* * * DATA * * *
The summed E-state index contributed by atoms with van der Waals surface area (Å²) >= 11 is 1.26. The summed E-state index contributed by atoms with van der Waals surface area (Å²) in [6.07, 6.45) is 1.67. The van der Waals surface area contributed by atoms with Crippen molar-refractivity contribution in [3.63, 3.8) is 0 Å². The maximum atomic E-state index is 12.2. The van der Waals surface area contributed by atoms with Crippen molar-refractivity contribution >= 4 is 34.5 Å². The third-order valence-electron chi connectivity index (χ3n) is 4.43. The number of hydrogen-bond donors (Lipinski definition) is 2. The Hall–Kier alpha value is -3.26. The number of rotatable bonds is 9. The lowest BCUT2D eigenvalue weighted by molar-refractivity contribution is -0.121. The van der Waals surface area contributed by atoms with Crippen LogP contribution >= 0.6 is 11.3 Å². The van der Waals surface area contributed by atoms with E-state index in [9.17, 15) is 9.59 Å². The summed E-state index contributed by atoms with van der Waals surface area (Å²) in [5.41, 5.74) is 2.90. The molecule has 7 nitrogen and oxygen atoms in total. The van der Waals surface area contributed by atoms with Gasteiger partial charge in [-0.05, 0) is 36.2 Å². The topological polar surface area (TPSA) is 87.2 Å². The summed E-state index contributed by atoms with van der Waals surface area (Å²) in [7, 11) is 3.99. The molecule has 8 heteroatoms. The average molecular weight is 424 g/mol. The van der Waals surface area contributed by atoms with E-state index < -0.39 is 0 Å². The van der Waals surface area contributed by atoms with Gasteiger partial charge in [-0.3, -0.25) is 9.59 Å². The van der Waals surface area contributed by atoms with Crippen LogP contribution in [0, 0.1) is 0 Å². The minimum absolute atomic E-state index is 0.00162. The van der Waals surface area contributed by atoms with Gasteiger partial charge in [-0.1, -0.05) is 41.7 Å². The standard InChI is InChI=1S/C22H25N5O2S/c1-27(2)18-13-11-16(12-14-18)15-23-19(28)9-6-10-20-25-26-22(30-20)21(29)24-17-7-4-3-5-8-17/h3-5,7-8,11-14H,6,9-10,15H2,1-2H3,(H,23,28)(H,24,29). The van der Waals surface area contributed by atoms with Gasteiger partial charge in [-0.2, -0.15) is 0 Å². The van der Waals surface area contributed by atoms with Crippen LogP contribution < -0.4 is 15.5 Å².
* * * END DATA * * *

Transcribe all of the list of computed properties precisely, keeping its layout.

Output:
The summed E-state index contributed by atoms with van der Waals surface area (Å²) >= 11 is 1.26. The summed E-state index contributed by atoms with van der Waals surface area (Å²) in [6.07, 6.45) is 1.67. The van der Waals surface area contributed by atoms with Crippen molar-refractivity contribution in [3.63, 3.8) is 0 Å². The maximum atomic E-state index is 12.2. The van der Waals surface area contributed by atoms with Crippen molar-refractivity contribution >= 4 is 34.5 Å². The third-order valence-electron chi connectivity index (χ3n) is 4.43. The number of hydrogen-bond donors (Lipinski definition) is 2. The Hall–Kier alpha value is -3.26. The number of rotatable bonds is 9. The lowest BCUT2D eigenvalue weighted by molar-refractivity contribution is -0.121. The van der Waals surface area contributed by atoms with Crippen LogP contribution >= 0.6 is 11.3 Å². The van der Waals surface area contributed by atoms with E-state index in [9.17, 15) is 9.59 Å². The summed E-state index contributed by atoms with van der Waals surface area (Å²) in [5.41, 5.74) is 2.90. The molecule has 7 nitrogen and oxygen atoms in total. The van der Waals surface area contributed by atoms with Gasteiger partial charge in [-0.05, 0) is 36.2 Å². The topological polar surface area (TPSA) is 87.2 Å². The summed E-state index contributed by atoms with van der Waals surface area (Å²) in [7, 11) is 3.99. The molecule has 8 heteroatoms. The average molecular weight is 424 g/mol. The van der Waals surface area contributed by atoms with E-state index < -0.39 is 0 Å². The van der Waals surface area contributed by atoms with Gasteiger partial charge in [-0.3, -0.25) is 9.59 Å². The van der Waals surface area contributed by atoms with Crippen LogP contribution in [0, 0.1) is 0 Å². The minimum absolute atomic E-state index is 0.00162. The van der Waals surface area contributed by atoms with Gasteiger partial charge in [-0.1, -0.05) is 41.7 Å². The standard InChI is InChI=1S/C22H25N5O2S/c1-27(2)18-13-11-16(12-14-18)15-23-19(28)9-6-10-20-25-26-22(30-20)21(29)24-17-7-4-3-5-8-17/h3-5,7-8,11-14H,6,9-10,15H2,1-2H3,(H,23,28)(H,24,29). The van der Waals surface area contributed by atoms with Gasteiger partial charge in [-0.2, -0.15) is 0 Å². The van der Waals surface area contributed by atoms with Crippen LogP contribution < -0.4 is 15.5 Å².